Art and Time Matters: Robert Colescott Paved the Way
Upon entering a museum into a museum, we are immediately thrown into a time warp. History surrounds, engulfing your sense of place and era, catapulting into contemplation, a dreamy assessment of how, where and why works were made. Often, as is the case with the brilliantly dense Art and Race Matters: The Career of Robert Colescott, presented at the New Museum in NYC, we find ourselves asking how was this missed, why did it take so long for art history to catch up and capture the essence and depth of a career of such a pivotal figure like Colescott. Race matters, yes, and our institutions are finally asking these questions: why did we fail to recognize the complexity of such a career and fail to enter it into our art archives? How do we present such a life’s work with reverence while presenting it as a historical hall of mirrors for self reflection.
Because Colescott was doing this in his time. He was placing Black figures into our most American of paintings and historical moments, creating his own conversations about what the art world had, indeed, missed and continued to forget. His often satirical works challenged how we looked at our visual language, but was he remaking history so much as telling it how it is and was? And that is the overwhelming feeling you have when you walk into this presentation; we are thrust into history to confront what we haven’t considered or was omitted. That Colescott was actively placing Black bodies onto the famed George Washington Crossing Delaware River 1851, or de Kooning and Lichtenstein's, he’s constantly playing with the idea of two historical American narratives. This sort of boldness led the way for the likes of Kehinde Wiley to paint Black bodies into the mold of European Masters. Even Colescott's crude and boldly humorous works could be seen in the likes of Peter Saul and Robert Williams. He used appropriation to appropriately tell the audience that history is uncomfortable. He used what we know to show us what was left out.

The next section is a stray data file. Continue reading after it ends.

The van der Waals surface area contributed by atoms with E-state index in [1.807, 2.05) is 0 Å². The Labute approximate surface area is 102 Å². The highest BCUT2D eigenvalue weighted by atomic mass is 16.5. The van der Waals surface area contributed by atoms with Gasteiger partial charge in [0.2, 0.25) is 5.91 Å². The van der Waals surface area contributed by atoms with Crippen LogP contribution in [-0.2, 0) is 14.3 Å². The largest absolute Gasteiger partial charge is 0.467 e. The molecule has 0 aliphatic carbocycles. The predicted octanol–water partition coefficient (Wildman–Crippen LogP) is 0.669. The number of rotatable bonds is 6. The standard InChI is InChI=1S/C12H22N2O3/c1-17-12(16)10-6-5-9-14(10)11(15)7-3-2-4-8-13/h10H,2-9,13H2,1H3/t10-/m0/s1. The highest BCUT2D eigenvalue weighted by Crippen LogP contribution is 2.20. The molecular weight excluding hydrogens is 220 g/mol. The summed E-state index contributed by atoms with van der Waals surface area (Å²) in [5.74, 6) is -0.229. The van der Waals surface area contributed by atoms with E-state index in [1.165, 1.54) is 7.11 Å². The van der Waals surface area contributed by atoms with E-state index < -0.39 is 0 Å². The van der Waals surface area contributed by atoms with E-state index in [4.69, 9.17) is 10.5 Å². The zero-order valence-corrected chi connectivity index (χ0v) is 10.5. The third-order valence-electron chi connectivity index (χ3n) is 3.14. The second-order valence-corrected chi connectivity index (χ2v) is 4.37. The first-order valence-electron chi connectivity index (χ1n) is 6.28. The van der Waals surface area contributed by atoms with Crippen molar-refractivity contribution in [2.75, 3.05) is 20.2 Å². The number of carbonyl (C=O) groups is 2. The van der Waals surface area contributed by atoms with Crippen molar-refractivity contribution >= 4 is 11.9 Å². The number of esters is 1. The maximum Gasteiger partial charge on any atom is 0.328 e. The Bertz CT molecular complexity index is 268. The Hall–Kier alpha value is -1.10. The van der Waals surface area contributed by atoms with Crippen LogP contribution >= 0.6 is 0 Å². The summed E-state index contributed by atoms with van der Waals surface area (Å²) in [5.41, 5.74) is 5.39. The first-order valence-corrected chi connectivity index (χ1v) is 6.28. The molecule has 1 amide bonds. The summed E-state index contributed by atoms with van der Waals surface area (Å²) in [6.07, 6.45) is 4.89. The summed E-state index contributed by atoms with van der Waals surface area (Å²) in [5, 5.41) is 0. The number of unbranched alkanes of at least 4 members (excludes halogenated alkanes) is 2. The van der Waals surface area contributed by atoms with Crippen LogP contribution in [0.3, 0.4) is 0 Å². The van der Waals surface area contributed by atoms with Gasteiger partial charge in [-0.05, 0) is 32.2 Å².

Colescott passed away in 2009, but it was this observation he made in the early 2000s that was a premonition of what was to come in the art world. “At this particular time people would like to feel a kind of intimacy in art. The move from the ideal and the classical, the need to feel and understand things and to identify things in the painting from their own lives—trivia, violence, confusion—is an element that has been unaddressed for a long time in art. People today are concerned with it. There’s a distrust for art that doesn’t concern itself with it and a real appreciation for art that does.” What is so compelling about this particular exhibition, and this amazing and revelatory painter, is that if we are to look into our history books and begin to address all the narratives that make us who we are, we should feel overwhelmed and determined to allow for history to be malleable. Clevelry, the New Museum simultaneously showed the works of Brazilian video artists, Bárbara Wagner and Benjamin de Burca on a floor above Colescott. One work in particular placed the viewer in the center of a theater with two screens showcasing a Brazilian dance troupe, with an inability to see both screens at the same time while two vantage points of the same moment surrounded you. You were enveloped by two narratives going at the exact same instant. What we are left with is that, even in our best efforts, there are always new perspectives to be seen, to be enriched by, to give us all new meanings and understandings of how stories work. This is what good art, and what a good museum, should be doing. —Evan Pricco
Art and Race Matters: The Career of Robert Colescott is on view at New Museum through October 9, 2022